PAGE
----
Baker shot this film on 16mm rather than the 35mm of The Florida Project or the shot-on-iPhone cinematography of Tangerine and that choice kind of emphasizes the dustiness of this Texas location and kind of evokes the look that Andrea Arnold explored with American Honey. The film is perhaps less interested in finding sympathetic side characters here than he was in his previous films as pretty much everyone in Mikey’s orbit has some degree of criminality with the possible exception of Strawberry herself, who nonetheless has some negative sides to her as well, but the film finds endearing quirks to a lot of these characters and does build out elements to all of them so that you understand their lives. The decision to set the film in 2016 right as the election was going on in the background felt like a bit of a misstep; it kind of suggested the film was meant to be some sort of commentary on how that election looked on the ground in a red state but it doesn’t go too far with that. Looking back though I think I get the decision a little better as I think it’s trying to make a comparison between Trump and the Simon Rex character as both are opportunistic bullshiters who don’t have a good long term plan but even looked at in that dubious light I don’t think Mikey Saber can be described as being nearly as successful at bullshit as Trump and I don’t think it’s really a perfect metaphor. Still, on its own terms this is one of the more successful attempts I’ve ever seen at trying to build a movie around a total shithead who you really can’t get behind and one more bold look at a marginalized America from Sean Baker.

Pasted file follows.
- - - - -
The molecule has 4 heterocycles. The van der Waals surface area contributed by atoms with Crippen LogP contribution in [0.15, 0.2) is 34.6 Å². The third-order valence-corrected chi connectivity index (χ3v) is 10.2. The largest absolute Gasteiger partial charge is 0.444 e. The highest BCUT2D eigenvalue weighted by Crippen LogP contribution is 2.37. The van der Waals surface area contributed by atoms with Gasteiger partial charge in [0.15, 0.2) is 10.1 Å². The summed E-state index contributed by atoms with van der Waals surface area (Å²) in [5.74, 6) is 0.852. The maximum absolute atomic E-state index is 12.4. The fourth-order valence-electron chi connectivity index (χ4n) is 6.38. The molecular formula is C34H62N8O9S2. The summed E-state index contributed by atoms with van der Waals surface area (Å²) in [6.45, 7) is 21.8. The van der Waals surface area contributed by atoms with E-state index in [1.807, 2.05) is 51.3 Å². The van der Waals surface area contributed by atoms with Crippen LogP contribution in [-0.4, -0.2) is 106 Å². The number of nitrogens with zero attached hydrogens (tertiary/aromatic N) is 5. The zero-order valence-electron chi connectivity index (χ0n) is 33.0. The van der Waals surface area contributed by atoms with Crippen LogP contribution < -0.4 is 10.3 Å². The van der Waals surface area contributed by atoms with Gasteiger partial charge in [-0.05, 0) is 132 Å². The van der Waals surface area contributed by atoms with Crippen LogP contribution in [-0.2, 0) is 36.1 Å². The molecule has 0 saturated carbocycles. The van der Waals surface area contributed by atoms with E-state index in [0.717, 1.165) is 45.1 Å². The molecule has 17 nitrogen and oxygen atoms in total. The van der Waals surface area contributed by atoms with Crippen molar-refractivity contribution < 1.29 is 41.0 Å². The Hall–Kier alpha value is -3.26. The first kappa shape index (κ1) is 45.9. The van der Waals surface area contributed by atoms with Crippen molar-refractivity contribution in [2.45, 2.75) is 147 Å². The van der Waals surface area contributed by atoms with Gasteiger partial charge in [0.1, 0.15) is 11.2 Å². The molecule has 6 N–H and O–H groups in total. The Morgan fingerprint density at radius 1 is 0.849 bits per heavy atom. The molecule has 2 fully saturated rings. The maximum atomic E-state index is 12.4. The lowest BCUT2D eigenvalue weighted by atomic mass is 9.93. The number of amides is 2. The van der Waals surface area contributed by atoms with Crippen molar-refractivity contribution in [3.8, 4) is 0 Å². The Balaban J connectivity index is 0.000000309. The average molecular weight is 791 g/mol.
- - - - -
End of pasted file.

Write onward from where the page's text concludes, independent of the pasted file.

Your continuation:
****1/2 out of Five